October 27, 2021
“Ahead of its monetary policy meeting on Thursday, the ECB is expected to slow it’s tightening of policy, keeping the euro in check. The Australian dollar jumped on Wednesday as strong inflation data raised the possibility of sooner than expected interest rate rises, whilst the Japanese yen was calm as it’s central bank retained its easy monetary policy stance.”
Tim Hallinan, Trading Director
The Democrats have announced a minimum tax on the biggest companies in the US, which would see companies making more than $1bn in profit a year, forced to pay back 15% of that in corporation taxes per year. Senior Democratic senators laid out plans for a new minimum tax on over 200 US companies, in support of Joe Biden’s Build Back Better agenda. This was spearheaded by Elizabeth Warren, Angus King and Ron Wyden. The latter told reporters that the minimum tax plans aimed to raise between $300mn and $400mn in the next ten years. The policy will reduce the ability of firms to use tax loopholes and claim deductions to reduce their tax base.
UK Chancellor Rishi Sunak will commit to fiscal discipline in the Budget as upgraded growth forecasts for the UK economy show faster than expected growth, giving the Chancellor the chance to unveil extra public spending. This is an opportunity for Sunak to make his case to parliament and the country that he has successfully steered the country through the volatile economic waters brought about by Covid-19, showing that the long-term economic “scarring” of the economy will be less severe than expected. The updated forecast will lend credibility to Sunak’s plans to investment in the NHS and Levelling Up in the Budget.
Sterling is higher against the dollar and lower against the euro in overnight trade. The deadline to avert a crippling rail strike during the COP26 summit in Glasgow is just hours away. ScotRail and the Scottish government have given the RMT until 17:00 on Wednesday to accept an offer already agreed to by three other unions. The RMT has described the move as like “having a gun pointed at our head”. On Tuesday, Scotland’s Transport Minister Graeme Dey said he was “not optimistic” industrial action would be avoided. The price of a pint of beer will have to rise by as much as 30p to help pay for higher wages and energy costs, following the rise in the National Living Wage to £9.50 per hour in April for over 23-year-olds, according to City Pub Group.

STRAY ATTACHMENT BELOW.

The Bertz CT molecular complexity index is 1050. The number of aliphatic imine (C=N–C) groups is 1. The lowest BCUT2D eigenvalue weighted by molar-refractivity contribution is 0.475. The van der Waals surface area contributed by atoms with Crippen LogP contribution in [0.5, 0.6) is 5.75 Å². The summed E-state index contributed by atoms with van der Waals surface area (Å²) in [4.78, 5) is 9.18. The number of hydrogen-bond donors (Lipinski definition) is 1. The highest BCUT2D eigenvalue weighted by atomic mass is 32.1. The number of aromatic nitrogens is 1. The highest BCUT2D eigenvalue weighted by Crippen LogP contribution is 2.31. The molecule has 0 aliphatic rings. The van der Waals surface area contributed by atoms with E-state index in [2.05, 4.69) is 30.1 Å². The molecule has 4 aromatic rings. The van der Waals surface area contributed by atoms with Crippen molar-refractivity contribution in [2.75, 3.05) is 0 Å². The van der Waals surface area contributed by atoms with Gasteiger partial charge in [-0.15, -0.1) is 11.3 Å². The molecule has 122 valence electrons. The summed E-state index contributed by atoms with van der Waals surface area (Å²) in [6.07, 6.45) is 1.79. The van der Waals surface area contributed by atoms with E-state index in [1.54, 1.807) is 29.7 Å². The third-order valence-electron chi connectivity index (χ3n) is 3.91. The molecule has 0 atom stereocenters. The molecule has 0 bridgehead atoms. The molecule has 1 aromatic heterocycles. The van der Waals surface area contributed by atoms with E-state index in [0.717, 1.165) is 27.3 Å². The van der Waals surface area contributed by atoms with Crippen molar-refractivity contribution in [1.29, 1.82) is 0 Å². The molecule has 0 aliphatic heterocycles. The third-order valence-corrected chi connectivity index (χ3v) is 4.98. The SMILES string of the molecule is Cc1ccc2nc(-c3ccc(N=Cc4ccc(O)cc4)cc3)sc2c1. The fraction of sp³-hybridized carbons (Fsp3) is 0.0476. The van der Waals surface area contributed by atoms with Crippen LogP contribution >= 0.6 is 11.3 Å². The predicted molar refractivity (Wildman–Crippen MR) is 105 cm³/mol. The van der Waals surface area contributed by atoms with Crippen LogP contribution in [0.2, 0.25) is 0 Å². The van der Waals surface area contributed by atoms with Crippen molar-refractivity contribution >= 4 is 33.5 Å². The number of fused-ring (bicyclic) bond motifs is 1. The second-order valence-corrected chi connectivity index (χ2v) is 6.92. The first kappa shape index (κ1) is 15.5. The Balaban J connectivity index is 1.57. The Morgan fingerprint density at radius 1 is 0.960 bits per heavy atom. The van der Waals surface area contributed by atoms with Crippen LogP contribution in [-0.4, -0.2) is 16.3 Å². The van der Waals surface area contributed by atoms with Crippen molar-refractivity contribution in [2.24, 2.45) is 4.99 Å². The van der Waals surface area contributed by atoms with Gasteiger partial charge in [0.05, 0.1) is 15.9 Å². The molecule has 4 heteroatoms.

The euro is stronger against most major currencies overnight. As the new German parliament opened, there was a cautious tone struck by departing president Wolfganag Schauble who stated that German lawmakers have a ‘responsibility to strengthen the parliament in the face of growing demands from the electorate to act on the results of the election. New Bundestag President Barbel Bas, a Social Democrat will face the challenge of waiting for Olaf Scholz to finalise a German coalition government with the Greens and FDP. Emmanuel Macron will have a working lunch today at the Elysée palace with his Polish counterpart, Andrzej Duda, aimed at ending the EU rule of law crisis.
The dollar is lower against most majors in early morning trade. An expert committee advising the Food and Drug Administration on Tuesday recommended that regulators authorize Pfizer-BioNTech’s coronavirus vaccine for 5- to 11-year-olds, bringing about 28 million children a major step closer to becoming eligible for shots. The panel of vaccine experts voted 17 to 0, with one abstention, endorsing the vaccine be permitted for children 5 years to 11 years of age and concluding that the benefits of the shot outweigh any risks. The positive recommendation will likely soon lead to an expansion of the U.S. vaccination campaign to millions of young children.
U.S. stocks rose to all-time highs as corporate earnings helped boost sentiment amid lingering concerns about inflation and growth. The S&P 500 and Dow Jones Industrial Average set records as Tuesday’s round of earnings kicked off, with United Parcel Service and General Electric Co gaining after strong results. Facebook Inc. dropped as a pledge to buy back more shares and increase spending on digital offerings was offset by a revenue miss. Big-tech peers Twitter Inc., Alphabet Inc. and Microsoft Inc. are reporting after close of regular trading
Main Economic Data/Central Banks/Government (All Times CET)
8:00 a.m.: Germany Sept. import price index, Nov. GfK consumer confidence
8:00 a.m.: Denmark Sept. retail sales
8:45 a.m.: France Oct. consumer confidence, Sept. PPI
9:00 a.m.: Turkey Sept. trade balance
9:30 a.m.: Sweden Sept. trade balance
10:00 a.m.: Euro-area Sept. M3 money supply
1:30 p.m.: U.K. Treasury delivers budget & OBR forecast
2:30 p.m.: U.S. Sept. durable goods orders
4:30 p.m.: EIA crude oil inventory report